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"But when it's all said and done, you're waiting to do it," he continues. "You're so much of a good manager that nobody can really tell what's really going on with you."
There was never a point at which James could affix the cliché "That's when I knew I had a problem." He'd always known he had a problem. And he'd always wanted to beat it. The itch would be faint at first, an urge welling up from the depth of his body, and he would give in. The moment would be sweet and fleeting, sometimes even including an actual human being rather than a tape or a magazine. In the time it took for the urge to exit his body, a wave of emptiness would rush in, and he would start kicking himself again for not being able to resist, wondering, What's wrong with me, dude?
He says he tried to open up some dialogue about accountability with others in the group, but it fizzled out after one or two meetings. (The Cross Movement did not respond to several interview requests for this story.)
One day James discovered that he'd maxed out his cable bill from pay-per-view orders. It was yet another small sign that he had a big problem. He resigned from the Cross Movement in 2000 in the midst of marital difficulties with his wife, whom he'd married in Philadelphia two years earlier. When he tried to get straight with a few friends about his sexual addiction, asking for prayer or help, they freaked.
"I don't think they were strong enough to pretty much handle the information and the content that like, 'Man, this dude's going through that?' " he says.
At 26 James had some issues to work through, including a revelation that left him questioning his entire identity. His mother's stepbrother called him one day out of the blue after seeing a Cross Movement video on cable. He congratulated James on his work and his ministry.
"And he said, 'You know, I've been meaning to tell you this for a long time but just didn't know how to tell you,' " says James, trying to reconstruct the conversation. "Then he got quiet. I said, 'Wassup?' He said, 'I guess I should tell you, huh?' I said, 'Yeah, wassup?' He said, 'Juan, I think I'm your dad.' "
There's a pause, then and now, as he lets it soak in. The man he thought was his biological father had left the family when James was ten.
"My jaw hit the floor, dude. I was like, I didn't really know how to feel, but I told him, I said, 'Yo, man, if this is a joke, I don't ever want to hear from you again.' And he said, 'Juan, I'm 99.9 percent sure.' And then I began to look at some old pictures, and I look like his kids."
Reeling from the news, from his crumbling marriage and from his absolute inability to hold down the Seventh Commandment, Juan James hit rock bottom in the summer of 2002. "In my darkest hour, the sun rose in the south," he writes in his CD liner notes.
And an old friend in Houston invited him for a visit.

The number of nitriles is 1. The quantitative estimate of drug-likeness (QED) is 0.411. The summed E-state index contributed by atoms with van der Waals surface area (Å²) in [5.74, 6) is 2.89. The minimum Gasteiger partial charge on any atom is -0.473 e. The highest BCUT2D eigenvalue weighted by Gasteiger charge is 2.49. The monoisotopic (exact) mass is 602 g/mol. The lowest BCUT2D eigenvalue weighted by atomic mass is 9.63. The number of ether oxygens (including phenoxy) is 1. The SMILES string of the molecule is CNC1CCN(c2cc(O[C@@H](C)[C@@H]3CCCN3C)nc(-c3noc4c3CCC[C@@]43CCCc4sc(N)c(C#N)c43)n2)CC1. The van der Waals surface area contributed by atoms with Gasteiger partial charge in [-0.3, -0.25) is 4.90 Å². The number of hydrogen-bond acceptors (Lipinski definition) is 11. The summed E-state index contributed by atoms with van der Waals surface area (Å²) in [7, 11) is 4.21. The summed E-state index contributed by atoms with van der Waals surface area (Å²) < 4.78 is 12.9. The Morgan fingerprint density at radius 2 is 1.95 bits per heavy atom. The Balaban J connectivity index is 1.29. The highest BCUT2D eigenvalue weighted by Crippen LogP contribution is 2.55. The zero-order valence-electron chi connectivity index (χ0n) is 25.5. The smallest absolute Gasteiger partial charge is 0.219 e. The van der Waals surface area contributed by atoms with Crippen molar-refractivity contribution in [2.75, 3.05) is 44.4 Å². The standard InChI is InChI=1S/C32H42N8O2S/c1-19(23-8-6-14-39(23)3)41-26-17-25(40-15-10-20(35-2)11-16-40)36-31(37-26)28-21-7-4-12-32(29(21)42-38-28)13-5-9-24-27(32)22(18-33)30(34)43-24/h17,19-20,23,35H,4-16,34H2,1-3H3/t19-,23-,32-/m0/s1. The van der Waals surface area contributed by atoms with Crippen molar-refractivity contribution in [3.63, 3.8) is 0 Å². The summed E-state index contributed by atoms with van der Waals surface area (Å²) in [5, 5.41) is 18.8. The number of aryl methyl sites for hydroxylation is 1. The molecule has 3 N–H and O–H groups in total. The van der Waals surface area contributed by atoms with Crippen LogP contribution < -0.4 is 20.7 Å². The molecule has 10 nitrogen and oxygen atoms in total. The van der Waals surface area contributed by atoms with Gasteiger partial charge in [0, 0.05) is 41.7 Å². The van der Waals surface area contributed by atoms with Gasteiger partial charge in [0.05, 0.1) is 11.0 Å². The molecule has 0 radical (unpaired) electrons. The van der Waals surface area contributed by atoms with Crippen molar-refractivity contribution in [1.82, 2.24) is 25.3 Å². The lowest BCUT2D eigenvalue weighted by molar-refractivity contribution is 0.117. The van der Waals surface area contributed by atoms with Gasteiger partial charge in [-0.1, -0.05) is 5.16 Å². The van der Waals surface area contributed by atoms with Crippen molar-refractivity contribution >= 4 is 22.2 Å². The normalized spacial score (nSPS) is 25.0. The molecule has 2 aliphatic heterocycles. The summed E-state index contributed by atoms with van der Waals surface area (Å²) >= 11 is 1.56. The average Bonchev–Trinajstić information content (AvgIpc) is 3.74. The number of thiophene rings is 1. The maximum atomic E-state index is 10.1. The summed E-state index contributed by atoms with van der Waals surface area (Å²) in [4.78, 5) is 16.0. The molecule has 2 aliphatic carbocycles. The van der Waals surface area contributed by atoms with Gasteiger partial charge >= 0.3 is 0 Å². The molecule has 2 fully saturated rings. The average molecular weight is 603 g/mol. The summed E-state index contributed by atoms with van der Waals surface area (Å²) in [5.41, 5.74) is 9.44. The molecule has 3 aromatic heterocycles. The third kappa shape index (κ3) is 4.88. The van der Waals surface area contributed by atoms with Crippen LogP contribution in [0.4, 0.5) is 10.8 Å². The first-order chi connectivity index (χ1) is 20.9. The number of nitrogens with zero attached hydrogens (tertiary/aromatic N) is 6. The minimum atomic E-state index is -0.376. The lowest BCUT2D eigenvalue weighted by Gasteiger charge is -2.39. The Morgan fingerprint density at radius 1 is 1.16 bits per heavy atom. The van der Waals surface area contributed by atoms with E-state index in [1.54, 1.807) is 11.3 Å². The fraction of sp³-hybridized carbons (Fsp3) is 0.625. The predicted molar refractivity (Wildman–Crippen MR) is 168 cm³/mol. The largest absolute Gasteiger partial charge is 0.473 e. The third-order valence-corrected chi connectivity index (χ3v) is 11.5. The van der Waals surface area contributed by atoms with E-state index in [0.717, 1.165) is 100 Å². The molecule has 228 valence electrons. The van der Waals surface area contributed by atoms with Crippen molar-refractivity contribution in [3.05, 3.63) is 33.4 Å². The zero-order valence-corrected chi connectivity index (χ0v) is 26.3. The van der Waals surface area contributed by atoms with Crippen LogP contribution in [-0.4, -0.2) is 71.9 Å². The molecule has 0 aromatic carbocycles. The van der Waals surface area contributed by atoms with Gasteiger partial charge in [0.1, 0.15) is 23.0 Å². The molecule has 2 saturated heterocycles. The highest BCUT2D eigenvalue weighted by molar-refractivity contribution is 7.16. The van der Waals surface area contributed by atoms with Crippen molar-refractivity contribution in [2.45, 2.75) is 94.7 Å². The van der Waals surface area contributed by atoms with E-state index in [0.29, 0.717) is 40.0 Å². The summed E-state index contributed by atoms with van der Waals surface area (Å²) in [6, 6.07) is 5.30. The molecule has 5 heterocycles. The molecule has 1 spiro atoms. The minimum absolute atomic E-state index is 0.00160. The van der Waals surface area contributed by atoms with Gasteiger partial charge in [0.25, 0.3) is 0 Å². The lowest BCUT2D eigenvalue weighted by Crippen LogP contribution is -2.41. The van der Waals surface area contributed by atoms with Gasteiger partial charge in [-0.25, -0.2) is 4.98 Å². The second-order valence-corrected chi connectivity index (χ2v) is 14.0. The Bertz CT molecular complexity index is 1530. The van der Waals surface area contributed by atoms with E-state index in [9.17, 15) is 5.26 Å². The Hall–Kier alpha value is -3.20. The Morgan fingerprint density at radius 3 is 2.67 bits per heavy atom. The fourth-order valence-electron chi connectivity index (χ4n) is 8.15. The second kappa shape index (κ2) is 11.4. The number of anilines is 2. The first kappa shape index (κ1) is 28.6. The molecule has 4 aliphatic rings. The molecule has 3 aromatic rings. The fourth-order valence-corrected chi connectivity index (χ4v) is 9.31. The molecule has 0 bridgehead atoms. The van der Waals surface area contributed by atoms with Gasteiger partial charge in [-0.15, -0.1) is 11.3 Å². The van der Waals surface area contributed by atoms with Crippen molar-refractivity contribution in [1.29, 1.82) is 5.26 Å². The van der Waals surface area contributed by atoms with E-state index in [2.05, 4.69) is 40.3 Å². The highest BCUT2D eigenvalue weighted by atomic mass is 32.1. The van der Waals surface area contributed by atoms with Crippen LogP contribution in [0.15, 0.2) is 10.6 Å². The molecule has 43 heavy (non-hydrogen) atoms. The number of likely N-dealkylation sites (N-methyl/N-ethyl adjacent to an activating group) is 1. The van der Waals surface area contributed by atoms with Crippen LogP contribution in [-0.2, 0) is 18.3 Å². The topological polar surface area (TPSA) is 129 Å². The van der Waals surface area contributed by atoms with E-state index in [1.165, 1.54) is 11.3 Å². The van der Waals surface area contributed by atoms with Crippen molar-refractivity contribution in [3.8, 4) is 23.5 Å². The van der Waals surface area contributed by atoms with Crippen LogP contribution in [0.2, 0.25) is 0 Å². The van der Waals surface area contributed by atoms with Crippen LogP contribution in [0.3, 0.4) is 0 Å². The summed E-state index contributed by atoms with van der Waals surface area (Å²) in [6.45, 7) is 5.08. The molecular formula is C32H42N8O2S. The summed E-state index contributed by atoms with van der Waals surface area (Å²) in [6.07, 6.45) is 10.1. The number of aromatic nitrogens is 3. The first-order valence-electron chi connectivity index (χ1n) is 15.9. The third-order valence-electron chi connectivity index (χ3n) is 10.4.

When Juan James tells his story, it's rife with contradictions. Oddly, that makes him the perfect face for holy hip-hop, which also has had to outgrow its own oxymoronic overtones. It's rap: You expect bitches and blunts, not Bibles.
At its most basic, Christian hip-hop simply borrows the MC-plus-DJ musical aesthetic -- beats, rhymes and samples -- and uses it to deliver a Christian message. Unlike secular hip-hop, which leans aggressive in its party posture, holy hip-hop often takes the same swagger and hoists the cross instead, advocating a Gospel lifestyle.
Some date the subgenre back to the mid-'80s, crediting Stephen Wiley's "Bible Break" as one of the first distinctively Christian tracks to emerge. The ensuing decade and a half saw the movement largely trying to gain acceptance from church communities that focused on the unholy elements of its secular counterpart.
"I think the attitude was more or less that rap is not something to be respected," says one Christian MC. "It was more or less, 'C'mon why would we want rap in our church? That's like saying we want graffiti in our church. Or we want a DJ in our church. It just don't mean anything to us.' "
One Midwest church, James recalls, went so far as to outlaw rap in its bylaws.
"When you try to tell some established, more conservative folks that you're going to bring rap into the church, that's really what they think of: all the materialism, the sexual, explicit lyrics, that sort of thing," says Jason "Sketch" Bellini, a writer who has followed Christian hip-hop since the mid-'90s. "So that has been a hurdle.
"I think that [artists] felt a burden to really pack their lyrics very tightly with Scripture references and real, very overt Christian references so that it would be accepted in a church."
Christian hip-hop has grown tremendously, especially in the past five years, says Jon Hull, program director at KSBJ/89.3 FM, a contemporary Christian music station. "But, without mass-appeal exposure through radio stations devoted solely to the format 24/7 -- its growth potential is limited by the marginal exposure it receives," he writes in an e-mail.